On the first night, we went to the Maria Mitchell Observatory. There, Vladimir, a knowledgeable astronomer, taught us to identify many constellations. The night was so clear that we could see the Milky Way soaring across the sky in its forked path. Jupiter was also shining brightly over head. That experience at the observatory was one of the best parts of the trip for me. I loved being able to identify all the constellations and learn some of the stories behind them. Before, the sky had always been just a confused jumble of stars, seemingly thrown together in random ways but after Vladimir’s demonstration, the sky became an accessible map that I could easily explore. It was also an amazing experience to be able to look through the telescope there. It brought the mysterious and distant stars right up to my eye in intimate and fascinating ways.
We were able to explore the life of Maria Mitchell in a more personal way when we visited her house. I loved seeing the period furniture exactly how it was when Mitchell lived there. It was also nice to learn interesting details about Mitchell that I hadn’t known before. We also heard a presentation about the scale and size of the universe. This helped me put the universe, which is such a big concept, into perspective.
One of my favorite experiences was going to the beach in the middle of the night to look at the winter constellations. It was so peaceful to lay in the sand, under the stars, and listen to the waves lap against the shore. The moon that night was shining so beautifully and Orion was laying underneath it as peacefully as we were laying on the beach. I loved seeing Orion’s belt so clearly and the Seven Sisters as well, which has become one of my favorite constellations.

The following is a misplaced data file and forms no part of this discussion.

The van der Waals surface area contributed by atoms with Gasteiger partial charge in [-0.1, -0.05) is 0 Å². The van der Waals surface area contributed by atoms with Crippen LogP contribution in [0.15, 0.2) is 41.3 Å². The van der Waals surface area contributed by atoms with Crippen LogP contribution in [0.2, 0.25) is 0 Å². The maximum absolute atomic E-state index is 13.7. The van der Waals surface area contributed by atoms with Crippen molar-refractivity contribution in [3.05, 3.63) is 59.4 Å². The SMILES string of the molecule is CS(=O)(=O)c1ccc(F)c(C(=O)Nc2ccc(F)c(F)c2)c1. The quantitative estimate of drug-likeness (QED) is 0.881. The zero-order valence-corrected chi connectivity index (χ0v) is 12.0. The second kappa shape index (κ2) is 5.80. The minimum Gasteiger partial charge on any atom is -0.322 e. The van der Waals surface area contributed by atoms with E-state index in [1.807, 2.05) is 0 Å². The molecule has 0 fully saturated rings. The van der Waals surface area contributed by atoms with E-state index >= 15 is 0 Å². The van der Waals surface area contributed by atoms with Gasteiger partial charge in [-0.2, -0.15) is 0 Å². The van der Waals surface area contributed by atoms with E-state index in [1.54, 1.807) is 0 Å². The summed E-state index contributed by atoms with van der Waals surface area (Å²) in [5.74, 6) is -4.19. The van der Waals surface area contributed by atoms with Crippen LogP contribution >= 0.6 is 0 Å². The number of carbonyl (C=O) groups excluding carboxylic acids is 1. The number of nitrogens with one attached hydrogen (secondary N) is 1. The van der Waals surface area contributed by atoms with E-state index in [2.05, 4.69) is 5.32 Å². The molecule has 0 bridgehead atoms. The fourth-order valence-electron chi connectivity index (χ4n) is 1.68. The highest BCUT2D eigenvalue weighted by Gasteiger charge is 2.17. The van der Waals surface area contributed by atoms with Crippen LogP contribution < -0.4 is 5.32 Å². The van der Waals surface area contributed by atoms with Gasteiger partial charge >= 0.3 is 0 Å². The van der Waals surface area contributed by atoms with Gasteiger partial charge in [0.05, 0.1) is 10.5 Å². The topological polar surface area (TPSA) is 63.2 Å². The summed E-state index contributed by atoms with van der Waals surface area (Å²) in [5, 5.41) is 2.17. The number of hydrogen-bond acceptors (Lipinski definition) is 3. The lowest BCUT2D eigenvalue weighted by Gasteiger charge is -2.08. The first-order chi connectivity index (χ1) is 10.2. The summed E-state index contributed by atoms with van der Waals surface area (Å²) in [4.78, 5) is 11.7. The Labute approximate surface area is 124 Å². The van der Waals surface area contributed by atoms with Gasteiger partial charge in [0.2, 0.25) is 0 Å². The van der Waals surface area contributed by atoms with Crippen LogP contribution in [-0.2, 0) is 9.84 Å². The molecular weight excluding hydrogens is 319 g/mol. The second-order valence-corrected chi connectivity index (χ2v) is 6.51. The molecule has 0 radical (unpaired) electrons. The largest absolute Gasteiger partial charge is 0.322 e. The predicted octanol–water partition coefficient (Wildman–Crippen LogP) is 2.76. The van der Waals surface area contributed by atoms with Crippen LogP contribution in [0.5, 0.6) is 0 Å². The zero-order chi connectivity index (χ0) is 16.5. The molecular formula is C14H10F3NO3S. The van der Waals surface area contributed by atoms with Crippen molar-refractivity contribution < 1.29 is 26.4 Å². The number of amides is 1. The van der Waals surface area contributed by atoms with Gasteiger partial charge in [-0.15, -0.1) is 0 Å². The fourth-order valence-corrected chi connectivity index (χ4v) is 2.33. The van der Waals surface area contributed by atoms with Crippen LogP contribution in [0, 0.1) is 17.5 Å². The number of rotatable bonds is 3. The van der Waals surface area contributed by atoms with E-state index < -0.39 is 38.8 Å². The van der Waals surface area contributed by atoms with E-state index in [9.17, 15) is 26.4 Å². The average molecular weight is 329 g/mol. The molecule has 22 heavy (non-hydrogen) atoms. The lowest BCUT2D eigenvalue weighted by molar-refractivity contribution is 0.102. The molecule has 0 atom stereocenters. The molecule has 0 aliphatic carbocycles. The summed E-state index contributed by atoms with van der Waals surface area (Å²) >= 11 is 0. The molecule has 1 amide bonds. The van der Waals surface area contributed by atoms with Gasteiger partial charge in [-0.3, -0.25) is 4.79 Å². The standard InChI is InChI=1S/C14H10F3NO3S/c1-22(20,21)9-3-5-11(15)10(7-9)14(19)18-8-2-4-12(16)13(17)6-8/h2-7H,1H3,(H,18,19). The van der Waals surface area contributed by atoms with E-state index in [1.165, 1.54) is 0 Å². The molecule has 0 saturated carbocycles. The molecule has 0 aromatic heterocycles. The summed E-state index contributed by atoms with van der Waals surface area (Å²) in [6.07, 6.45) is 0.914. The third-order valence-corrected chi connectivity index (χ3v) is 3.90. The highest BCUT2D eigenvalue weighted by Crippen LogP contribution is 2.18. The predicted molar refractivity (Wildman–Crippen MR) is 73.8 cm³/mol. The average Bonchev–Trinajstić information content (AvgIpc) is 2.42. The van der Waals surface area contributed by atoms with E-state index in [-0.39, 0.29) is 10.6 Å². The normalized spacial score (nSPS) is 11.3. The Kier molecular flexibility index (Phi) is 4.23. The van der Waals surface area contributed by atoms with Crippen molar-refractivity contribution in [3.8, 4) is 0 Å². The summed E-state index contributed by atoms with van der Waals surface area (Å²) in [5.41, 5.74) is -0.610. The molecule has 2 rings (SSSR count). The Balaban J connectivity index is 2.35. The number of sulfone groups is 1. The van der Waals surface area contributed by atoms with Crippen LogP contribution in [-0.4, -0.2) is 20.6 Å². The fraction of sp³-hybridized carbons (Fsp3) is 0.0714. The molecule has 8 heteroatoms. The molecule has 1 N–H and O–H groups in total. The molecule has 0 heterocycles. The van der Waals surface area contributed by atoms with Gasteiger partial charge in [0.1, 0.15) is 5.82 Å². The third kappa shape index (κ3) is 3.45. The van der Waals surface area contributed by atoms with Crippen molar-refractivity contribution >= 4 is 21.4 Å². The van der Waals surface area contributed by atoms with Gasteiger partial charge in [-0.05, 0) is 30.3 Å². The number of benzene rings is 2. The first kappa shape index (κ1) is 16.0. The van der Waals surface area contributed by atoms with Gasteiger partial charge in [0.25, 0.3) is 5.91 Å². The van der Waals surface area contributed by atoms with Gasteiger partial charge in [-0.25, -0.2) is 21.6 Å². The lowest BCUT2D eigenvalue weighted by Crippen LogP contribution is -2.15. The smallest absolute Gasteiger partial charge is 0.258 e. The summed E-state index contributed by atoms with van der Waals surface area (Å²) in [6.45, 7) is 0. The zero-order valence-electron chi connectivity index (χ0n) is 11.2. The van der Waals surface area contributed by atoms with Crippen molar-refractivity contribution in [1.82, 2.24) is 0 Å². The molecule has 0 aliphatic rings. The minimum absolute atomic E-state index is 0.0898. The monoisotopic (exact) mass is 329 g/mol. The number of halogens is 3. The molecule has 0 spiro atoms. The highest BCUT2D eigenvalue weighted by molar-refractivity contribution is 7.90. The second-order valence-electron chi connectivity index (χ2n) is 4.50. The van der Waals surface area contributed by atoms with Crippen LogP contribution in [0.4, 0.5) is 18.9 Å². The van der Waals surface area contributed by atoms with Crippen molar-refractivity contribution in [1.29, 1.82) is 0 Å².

The next night we woke up early in the morning. At that hour we could only see a dusting of faint stars, but they still looked beautiful against the back drop of the lightening sky. Later, we biked into town to watch the sunrise and greet the morning.
The next day we had to say good-bye to our dear little island. We got on the ferry and waved to Nantucket, which had shared with us the beauty of its night skys. We also left with a sense of accomplishment: We had finished Hamlet, reading it together dramatically as a class. Later, as I lay in my own bed, I think I could still feel the rhythm of the waves rocking me to sleep and the moon, shining through my window, gave me a kiss good night.
|Save the Date! WHS Auction and Dinner |
|Saturday, March, 24, 2012|
Please join us at our Spring Auction and Dinner, a fundraiser for Waldorf High School programs and financial aid. If you have something you would like to contribute to the live or silent auction, please contact Virginia Buhr